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Amid the massive anti-government protests that have left at least 29 dead and more than 400 wounded, Venezuela’s National Assembly president Julio Borges — one of the country’s top opposition leaders — told me in an interview that there are behind-the-scenes talks with Latin American presidents to create a “group of friendly countries” that would seek a negotiated solution to the political crisis.
In recent days, Latin America’s biggest nations — including Mexico, Brazil, Argentina, Colombia, Peru and Chile — have signed joint statements demanding the restoration of the National Assembly’s constitutional powers, the release of political prisoners and free elections.
“But there is an additional step that must be taken,” Borges told me. “That step consists of the presidents themselves appointing a group of heads of state or of friendly countries that really put pressure on the Venezuelan government to reach a democratic and constitutional outcome, so that we can have free elections.”
That “group of friendly countries” would replace the failed mediation effort by the Vatican and the Union of South American Nations (UNASUR), which was used by President Nicolás Maduro to gain time while staging a de facto coup. During that dialogue, the Maduro regime abolished virtually all powers of the National Assembly, where the opposition had won a majority in the 2015 legislative elections. It also took more political prisoners, and banned top opposition leaders from running for office for up to 15 years.
When I asked Borges whether the opposition will accept Maduro’s new offers of a dialogue in exchange for calling off its protests on the streets, the head of the National Assembly told me: “Any government offer that is not accompanied by guarantees from governments of the region will have zero credibility.”
He added that “more than a new mediation effort, what is needed are guarantees from governments in the region” that Maduro will restore Venezuela’s constitutional order.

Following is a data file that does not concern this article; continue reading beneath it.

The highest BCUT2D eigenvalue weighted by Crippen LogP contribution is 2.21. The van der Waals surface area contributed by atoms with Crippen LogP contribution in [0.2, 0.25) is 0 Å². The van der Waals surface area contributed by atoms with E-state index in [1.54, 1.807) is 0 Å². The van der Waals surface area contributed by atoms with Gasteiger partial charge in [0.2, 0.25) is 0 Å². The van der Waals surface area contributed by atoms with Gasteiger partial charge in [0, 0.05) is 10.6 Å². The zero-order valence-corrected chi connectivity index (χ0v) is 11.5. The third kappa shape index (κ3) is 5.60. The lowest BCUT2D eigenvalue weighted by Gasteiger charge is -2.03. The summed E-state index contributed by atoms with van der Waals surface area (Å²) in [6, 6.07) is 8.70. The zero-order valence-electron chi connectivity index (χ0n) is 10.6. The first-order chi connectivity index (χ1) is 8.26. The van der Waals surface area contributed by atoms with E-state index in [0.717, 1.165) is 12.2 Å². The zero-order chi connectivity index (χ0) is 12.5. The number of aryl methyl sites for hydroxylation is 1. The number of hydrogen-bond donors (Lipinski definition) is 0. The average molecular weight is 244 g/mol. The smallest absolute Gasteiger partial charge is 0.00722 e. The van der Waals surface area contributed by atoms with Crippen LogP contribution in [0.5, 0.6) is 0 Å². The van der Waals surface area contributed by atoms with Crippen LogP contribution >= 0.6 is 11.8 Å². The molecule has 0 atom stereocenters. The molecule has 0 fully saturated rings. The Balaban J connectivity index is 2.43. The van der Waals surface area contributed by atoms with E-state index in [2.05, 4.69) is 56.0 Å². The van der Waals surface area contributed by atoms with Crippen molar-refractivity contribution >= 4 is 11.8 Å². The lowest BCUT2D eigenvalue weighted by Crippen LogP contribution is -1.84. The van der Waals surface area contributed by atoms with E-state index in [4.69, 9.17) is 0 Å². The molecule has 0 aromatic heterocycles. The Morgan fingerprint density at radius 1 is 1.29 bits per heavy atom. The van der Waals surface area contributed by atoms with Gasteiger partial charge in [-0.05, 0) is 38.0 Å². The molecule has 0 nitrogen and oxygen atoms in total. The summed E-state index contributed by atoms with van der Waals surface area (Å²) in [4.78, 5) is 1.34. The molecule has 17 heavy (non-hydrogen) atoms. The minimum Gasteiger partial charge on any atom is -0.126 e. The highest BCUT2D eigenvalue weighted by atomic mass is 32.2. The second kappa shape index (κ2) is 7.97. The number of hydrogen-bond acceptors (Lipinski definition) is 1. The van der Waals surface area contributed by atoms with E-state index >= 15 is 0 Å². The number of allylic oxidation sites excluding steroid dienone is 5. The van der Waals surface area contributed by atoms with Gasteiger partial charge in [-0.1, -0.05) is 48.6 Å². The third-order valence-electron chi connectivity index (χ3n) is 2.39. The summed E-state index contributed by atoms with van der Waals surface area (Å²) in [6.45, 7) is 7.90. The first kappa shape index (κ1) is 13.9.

The formula of a “group of friendly countries” has been used to seek to solve several Latin American conflicts in recent decades, including the Central American wars of the 1980s and the Colombian armed conflict in the early 2000s. It has also been proposed for Venezuela in the past, but the idea never got off the ground.
Now, the proposal is drawing growing support in Latin America because of the escalation of violence in Venezuela, and because of Maduro’s April 17 announcement that he will give out 500,000 rifles to civilian militias to defend the government on the streets. Venezuela’s neighbors fear that civilians who get these rifles will sell them on the black market.
Colombian President Juan Manuel Santos tweeted hours after Maduro’s announcement that Colombia will bring the issue of “the militarization of Venezuelan society” to the attention of the United Nations.
“Over the past few hours and the past few days, I have had the opportunity to talk with most foreign ministers and several presidents from the region, and this issue — the weapons for the militias — is one that draws the most concern in most of these conversations,” Borges told me. “That’s because these weapons will end up not only killing citizens of Venezuela, but also citizens of Colombia, Panama, Peru and Brazil.”
Borges declined to say which presidents or nations could make up a “group of friendly countries.” But I would not be surprised if the opposition picks Argentina — which has just taken over the rotating presidency of UNASUR, and whose President Mauricio Macri took a regional message about Venezuela to his April 27 meeting with President Trump — along with Colombia or Peru, and the Maduro regime suggests Panama and Bolivia or Ecuador.
My opinion: Facing a growing death toll from its brutal repression of protesters, growing international isolation following its suspension of South American trade bloc Mercosur and its departure under pressure from the Organization of American States, increasing cracks within the government and an increasingly desperate economic situation, Maduro may have no choice but to accept a “group of friendly countries” to seek a face-saving way out of its crisis.
If the opposition is able to keep the pressure on in the streets, Maduro may have to accept a route to Venezuela’s re-democratization, with free elections supervised by credible international observers this year.
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